Funny but with all the political stories bouncing around my favorite mainstream EconBlogs (Brad DeLong and AngryBear) and the constant repetition in the press that gas is under $2/gal., nobody thought to mention that NYMEX oil prices are back up above $40/barrel.
US crude futures eased on Friday following the rise of more than $1 from the previous session, but remained above $40 a barrel on concerns about further terrorist activity and the potential for supply disruptions.
IPE Brent for August delivery fell 32 cents to $37.45 a barrel in early morning London trade, after the $1.16 increase on Thursday. August Nymex WTI fell 32 cents to $40.08 a barrel in electronic trade following a $1.25 rise in the previous session.
The reasons for the hike are not only on the supply side, either. On Monday the General highlighted this side of the equation: another attack on Iraqi pipelines; the impending bankruptcy of Russian oil giant YUKOS; and news that OPEC may not boost its quotas on August 1 as promised after all. There's a good deal of movement on the demand side as well.
Crude futures surged on Thursday following a rise in the growth rate of US gasoline consumption in the latest weekly US commercial crude inventory report.Recall that the world is pretty damned close to maximum production right now. Only Saudi Arabia has any meaningful spare capacity to throw into action. The IEA estimatesglobal oil demand at 80.6 mb/d for 2004:III and 82.6 mb/d for 2004:IV. Non-OPEC supply is pretty much fixed in the short-term (quarter-to-quarter) at about 50 mb/d. OPEC's "sustainable production capacity" is estimated to be 30.6 mb/d -- and that's including Iraqi production. Do the math and you're looking at supply and demand being exactly equal for the third quarter, but demand far outstripping supply in the fourth.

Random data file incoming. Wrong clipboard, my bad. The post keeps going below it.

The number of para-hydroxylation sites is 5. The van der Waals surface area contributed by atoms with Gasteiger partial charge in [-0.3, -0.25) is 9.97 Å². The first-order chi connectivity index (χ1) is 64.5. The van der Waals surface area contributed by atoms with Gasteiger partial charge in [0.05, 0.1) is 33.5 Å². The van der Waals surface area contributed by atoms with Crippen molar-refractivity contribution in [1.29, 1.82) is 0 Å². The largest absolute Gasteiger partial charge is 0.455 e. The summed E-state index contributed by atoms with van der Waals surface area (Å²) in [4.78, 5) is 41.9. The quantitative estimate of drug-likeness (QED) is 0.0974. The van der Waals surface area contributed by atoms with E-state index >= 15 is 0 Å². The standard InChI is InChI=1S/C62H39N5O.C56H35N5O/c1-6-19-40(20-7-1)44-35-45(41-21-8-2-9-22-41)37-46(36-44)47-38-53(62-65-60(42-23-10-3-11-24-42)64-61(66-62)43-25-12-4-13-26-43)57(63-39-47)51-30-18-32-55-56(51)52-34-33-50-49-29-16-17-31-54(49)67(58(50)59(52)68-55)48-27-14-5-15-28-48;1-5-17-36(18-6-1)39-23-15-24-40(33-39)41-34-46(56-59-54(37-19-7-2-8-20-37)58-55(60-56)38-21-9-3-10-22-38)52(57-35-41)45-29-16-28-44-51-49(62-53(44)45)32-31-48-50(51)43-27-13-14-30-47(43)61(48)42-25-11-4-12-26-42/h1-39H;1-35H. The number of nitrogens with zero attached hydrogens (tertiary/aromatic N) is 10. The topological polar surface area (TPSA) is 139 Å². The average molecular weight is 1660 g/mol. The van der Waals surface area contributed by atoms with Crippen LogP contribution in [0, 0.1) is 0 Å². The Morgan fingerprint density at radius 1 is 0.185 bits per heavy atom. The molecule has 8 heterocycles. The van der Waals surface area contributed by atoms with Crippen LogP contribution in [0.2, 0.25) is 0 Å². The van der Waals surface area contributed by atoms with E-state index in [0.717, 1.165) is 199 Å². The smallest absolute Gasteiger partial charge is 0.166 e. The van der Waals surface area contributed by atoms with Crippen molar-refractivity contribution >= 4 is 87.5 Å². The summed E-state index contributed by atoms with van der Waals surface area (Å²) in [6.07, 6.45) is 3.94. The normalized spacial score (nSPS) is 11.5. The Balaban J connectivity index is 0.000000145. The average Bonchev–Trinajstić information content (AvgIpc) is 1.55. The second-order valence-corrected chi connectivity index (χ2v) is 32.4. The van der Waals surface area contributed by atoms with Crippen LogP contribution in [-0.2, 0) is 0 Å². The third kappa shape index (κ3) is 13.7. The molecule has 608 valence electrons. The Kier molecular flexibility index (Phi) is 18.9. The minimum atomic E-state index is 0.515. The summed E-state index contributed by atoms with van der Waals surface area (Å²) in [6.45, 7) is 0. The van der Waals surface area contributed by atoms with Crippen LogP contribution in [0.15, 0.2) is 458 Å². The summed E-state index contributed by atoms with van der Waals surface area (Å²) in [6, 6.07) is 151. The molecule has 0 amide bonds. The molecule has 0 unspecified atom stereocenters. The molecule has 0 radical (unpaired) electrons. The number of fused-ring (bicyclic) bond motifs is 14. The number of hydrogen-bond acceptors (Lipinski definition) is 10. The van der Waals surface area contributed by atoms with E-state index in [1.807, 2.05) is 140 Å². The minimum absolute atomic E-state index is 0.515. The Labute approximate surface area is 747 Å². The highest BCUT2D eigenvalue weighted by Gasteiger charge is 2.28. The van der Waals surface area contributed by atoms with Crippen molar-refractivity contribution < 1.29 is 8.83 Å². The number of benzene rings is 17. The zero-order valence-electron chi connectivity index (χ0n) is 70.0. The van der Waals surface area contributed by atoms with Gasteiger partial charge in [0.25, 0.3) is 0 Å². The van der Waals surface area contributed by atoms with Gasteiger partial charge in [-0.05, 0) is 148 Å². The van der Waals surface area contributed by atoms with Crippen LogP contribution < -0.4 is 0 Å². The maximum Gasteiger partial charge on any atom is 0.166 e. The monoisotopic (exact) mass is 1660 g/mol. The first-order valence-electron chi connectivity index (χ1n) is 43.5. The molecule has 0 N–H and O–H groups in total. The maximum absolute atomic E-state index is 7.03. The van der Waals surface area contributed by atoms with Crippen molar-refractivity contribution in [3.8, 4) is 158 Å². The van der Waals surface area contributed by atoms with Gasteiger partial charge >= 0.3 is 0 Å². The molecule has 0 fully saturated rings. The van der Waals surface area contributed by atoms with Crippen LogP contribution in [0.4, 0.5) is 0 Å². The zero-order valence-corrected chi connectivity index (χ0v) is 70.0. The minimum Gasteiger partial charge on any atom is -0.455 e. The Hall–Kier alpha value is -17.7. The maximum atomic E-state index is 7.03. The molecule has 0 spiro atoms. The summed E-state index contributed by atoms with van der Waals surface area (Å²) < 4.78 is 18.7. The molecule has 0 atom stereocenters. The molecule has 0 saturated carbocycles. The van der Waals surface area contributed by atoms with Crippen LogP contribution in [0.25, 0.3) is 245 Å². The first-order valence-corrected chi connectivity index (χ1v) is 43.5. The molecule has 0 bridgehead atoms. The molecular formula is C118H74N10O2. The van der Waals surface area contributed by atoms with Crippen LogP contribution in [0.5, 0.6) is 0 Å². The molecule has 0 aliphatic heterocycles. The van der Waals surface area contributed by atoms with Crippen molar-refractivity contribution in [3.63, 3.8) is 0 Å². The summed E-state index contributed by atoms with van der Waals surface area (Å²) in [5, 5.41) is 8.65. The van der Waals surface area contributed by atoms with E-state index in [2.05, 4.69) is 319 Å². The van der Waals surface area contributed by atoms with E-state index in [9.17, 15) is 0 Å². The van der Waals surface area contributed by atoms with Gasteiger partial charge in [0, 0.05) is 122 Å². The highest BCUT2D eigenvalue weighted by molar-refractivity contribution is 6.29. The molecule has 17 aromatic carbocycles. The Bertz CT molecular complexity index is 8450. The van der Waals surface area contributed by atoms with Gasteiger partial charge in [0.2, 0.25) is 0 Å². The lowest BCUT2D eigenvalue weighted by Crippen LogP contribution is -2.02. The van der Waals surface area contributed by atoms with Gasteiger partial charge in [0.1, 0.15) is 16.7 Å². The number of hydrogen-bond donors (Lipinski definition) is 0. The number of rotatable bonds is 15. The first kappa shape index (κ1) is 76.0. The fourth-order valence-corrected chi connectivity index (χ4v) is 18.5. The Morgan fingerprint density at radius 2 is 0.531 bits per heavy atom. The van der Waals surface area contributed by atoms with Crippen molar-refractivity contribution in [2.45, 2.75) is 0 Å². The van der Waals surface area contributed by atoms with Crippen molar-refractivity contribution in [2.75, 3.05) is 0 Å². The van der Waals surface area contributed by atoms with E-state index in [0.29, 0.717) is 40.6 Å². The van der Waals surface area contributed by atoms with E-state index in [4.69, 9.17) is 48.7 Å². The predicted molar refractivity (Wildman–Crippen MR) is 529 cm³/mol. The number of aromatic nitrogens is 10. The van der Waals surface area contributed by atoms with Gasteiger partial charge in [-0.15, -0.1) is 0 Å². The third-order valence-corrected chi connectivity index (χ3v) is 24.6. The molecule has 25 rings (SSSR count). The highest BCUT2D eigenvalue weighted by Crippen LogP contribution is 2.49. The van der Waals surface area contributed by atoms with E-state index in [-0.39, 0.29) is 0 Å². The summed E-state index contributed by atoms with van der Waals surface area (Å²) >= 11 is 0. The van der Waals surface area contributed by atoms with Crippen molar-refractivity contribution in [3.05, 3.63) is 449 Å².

The Energy Informational Administration, the statistical arm of the US energy department, said in its weekly report that US petrol demand over the last four weeks has averaged nearly 9.3m barrels a day, or 0.9 per cent above the same period last year, and almost double the average growth rate in recent weeks.
The EIA said total petroleum product supplied over the last four-week period has averaged nearly 20.5m b/d or 3.4 per cent more than averaged over the same period last year, with demand for jet fuel running at almost 8 per cent above the year ago figures.
Now throw some electoral politics on top of this fire. Bush has built up the Strategic Petroleum Reserve considerably over the last year or so but has refused to release anything from it, even in the face of very unpopular pump prices. Looking at the IEA data, however, it makes sense for Bush to hold off on using the Reserve until the fourth quarter when  global demand is predicted to significantly outstrip global supply; and  by sheer coincidence there happens to be some election or something in the United States.